MUMBAI: High inflation is forcing middle income Indian families to make big reductions in their discretionary spending, according to a new report.
Based on a survey of nearly 2,000 people, trade body ASSOCHAM found the middle income group (MIG) has cut as much as 65% from its expenditure on entertainment, shopping and eating out over the last 12 months, with many using the spare funds to pay for increasingly costly basics.
Almost half of the middle class Indians polled said they either avoid going shopping or only buy "those things that are absolutely needed".
Meanwhile, three in four have "cut back" on their "everyday expenses", and one in three now exclusively purchase "necessities".
Within different categories, 69% of the panel had reduced spending on eating out, while 55% reined in their clothing costs and 54% trimmed their outlay on holidays.
High inflation, partly driven by rising energy prices, has been felt by consumers around the world over recent months.
India has been hit particularly hard due to its strong economic growth - generally, rising incomes lead to increased demand for goods and services, and, consequently, higher prices.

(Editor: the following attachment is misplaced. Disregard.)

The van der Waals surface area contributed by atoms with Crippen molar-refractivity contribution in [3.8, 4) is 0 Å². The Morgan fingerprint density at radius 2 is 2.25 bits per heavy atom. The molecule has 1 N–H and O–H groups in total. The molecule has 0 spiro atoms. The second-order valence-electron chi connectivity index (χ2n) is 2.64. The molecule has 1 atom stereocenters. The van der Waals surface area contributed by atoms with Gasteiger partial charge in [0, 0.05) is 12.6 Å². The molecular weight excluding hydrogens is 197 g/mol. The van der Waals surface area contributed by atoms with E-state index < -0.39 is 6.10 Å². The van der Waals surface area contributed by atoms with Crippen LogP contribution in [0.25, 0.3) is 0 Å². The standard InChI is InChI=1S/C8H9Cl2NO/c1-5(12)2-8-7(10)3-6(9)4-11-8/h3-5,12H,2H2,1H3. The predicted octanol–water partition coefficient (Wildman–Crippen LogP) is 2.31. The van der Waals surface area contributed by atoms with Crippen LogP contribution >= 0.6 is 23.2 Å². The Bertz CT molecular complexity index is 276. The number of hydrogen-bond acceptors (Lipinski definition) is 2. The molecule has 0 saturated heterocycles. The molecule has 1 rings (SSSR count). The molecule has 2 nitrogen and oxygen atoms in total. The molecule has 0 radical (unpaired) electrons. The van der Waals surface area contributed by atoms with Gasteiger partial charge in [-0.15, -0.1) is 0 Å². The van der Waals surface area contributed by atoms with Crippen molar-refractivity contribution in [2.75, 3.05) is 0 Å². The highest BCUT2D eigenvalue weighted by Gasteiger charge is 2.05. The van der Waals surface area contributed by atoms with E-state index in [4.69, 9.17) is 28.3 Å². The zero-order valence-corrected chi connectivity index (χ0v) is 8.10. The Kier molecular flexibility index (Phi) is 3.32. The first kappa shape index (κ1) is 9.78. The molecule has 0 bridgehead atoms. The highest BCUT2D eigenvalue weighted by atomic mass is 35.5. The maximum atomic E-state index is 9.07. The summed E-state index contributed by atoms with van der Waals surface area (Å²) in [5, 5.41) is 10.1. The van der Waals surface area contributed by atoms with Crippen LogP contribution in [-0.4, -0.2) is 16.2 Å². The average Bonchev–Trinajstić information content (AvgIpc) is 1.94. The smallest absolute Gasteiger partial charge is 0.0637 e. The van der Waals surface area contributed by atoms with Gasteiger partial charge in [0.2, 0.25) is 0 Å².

This rapid price growth - India's CPI reached 8.3% in February 2011 - has not been slowed by hawkish monetary policy, with the central bank increasing interest rates on eight separate occasions in the last year.
According to the ASSOCHAM report, there is a big difference between how the middle classes and the High Income Group (HIG) are dealing with inflation.
"Double digit inflation and higher cost of money virtually unaffected HIG group in the period as it did not imbalance their earnings and thereby spending," ASSOCHAM said.
"However, MIG and classes below it regulated their shopping, eating and entertainment habits by tightening their belt to make up for rising prices."
Data sourced from MIG/BBC; additional content by Warc staff